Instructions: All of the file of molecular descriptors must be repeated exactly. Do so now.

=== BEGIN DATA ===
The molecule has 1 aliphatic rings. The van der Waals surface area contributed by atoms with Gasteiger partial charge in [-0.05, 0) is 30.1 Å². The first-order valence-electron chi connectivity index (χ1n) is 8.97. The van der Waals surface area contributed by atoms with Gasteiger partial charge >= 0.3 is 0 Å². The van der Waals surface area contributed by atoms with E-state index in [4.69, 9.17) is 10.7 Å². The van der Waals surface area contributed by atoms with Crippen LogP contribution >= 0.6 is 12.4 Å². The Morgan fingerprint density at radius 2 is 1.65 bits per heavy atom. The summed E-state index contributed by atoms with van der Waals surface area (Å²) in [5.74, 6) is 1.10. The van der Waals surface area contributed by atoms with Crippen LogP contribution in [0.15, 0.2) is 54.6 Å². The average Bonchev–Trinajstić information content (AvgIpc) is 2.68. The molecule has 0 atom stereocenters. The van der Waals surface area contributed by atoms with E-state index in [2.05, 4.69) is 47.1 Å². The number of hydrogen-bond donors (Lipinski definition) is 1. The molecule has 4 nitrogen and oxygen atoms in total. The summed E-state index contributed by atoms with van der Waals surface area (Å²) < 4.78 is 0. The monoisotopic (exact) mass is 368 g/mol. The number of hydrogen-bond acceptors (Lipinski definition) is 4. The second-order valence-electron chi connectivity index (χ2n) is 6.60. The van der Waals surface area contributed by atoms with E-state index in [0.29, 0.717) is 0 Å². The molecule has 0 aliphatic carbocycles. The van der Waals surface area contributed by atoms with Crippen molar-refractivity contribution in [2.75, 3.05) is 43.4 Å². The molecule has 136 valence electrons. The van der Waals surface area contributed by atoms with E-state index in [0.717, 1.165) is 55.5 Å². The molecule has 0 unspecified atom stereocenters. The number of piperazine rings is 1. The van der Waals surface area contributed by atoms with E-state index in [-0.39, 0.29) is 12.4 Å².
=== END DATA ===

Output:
The molecule has 1 aliphatic rings. The van der Waals surface area contributed by atoms with Gasteiger partial charge in [-0.05, 0) is 30.1 Å². The first-order valence-electron chi connectivity index (χ1n) is 8.97. The van der Waals surface area contributed by atoms with Gasteiger partial charge >= 0.3 is 0 Å². The van der Waals surface area contributed by atoms with E-state index in [4.69, 9.17) is 10.7 Å². The van der Waals surface area contributed by atoms with Crippen LogP contribution >= 0.6 is 12.4 Å². The Morgan fingerprint density at radius 2 is 1.65 bits per heavy atom. The summed E-state index contributed by atoms with van der Waals surface area (Å²) in [5.74, 6) is 1.10. The van der Waals surface area contributed by atoms with Crippen LogP contribution in [0.15, 0.2) is 54.6 Å². The average Bonchev–Trinajstić information content (AvgIpc) is 2.68. The molecule has 0 atom stereocenters. The van der Waals surface area contributed by atoms with E-state index in [2.05, 4.69) is 47.1 Å². The number of hydrogen-bond donors (Lipinski definition) is 1. The molecule has 4 nitrogen and oxygen atoms in total. The summed E-state index contributed by atoms with van der Waals surface area (Å²) < 4.78 is 0. The monoisotopic (exact) mass is 368 g/mol. The number of hydrogen-bond acceptors (Lipinski definition) is 4. The second-order valence-electron chi connectivity index (χ2n) is 6.60. The van der Waals surface area contributed by atoms with E-state index in [0.29, 0.717) is 0 Å². The molecule has 0 aliphatic carbocycles. The van der Waals surface area contributed by atoms with Crippen molar-refractivity contribution in [2.75, 3.05) is 43.4 Å². The molecule has 136 valence electrons. The van der Waals surface area contributed by atoms with E-state index in [0.717, 1.165) is 55.5 Å². The molecule has 0 unspecified atom stereocenters. The number of piperazine rings is 1. The van der Waals surface area contributed by atoms with E-state index in [-0.39, 0.29) is 12.4 Å².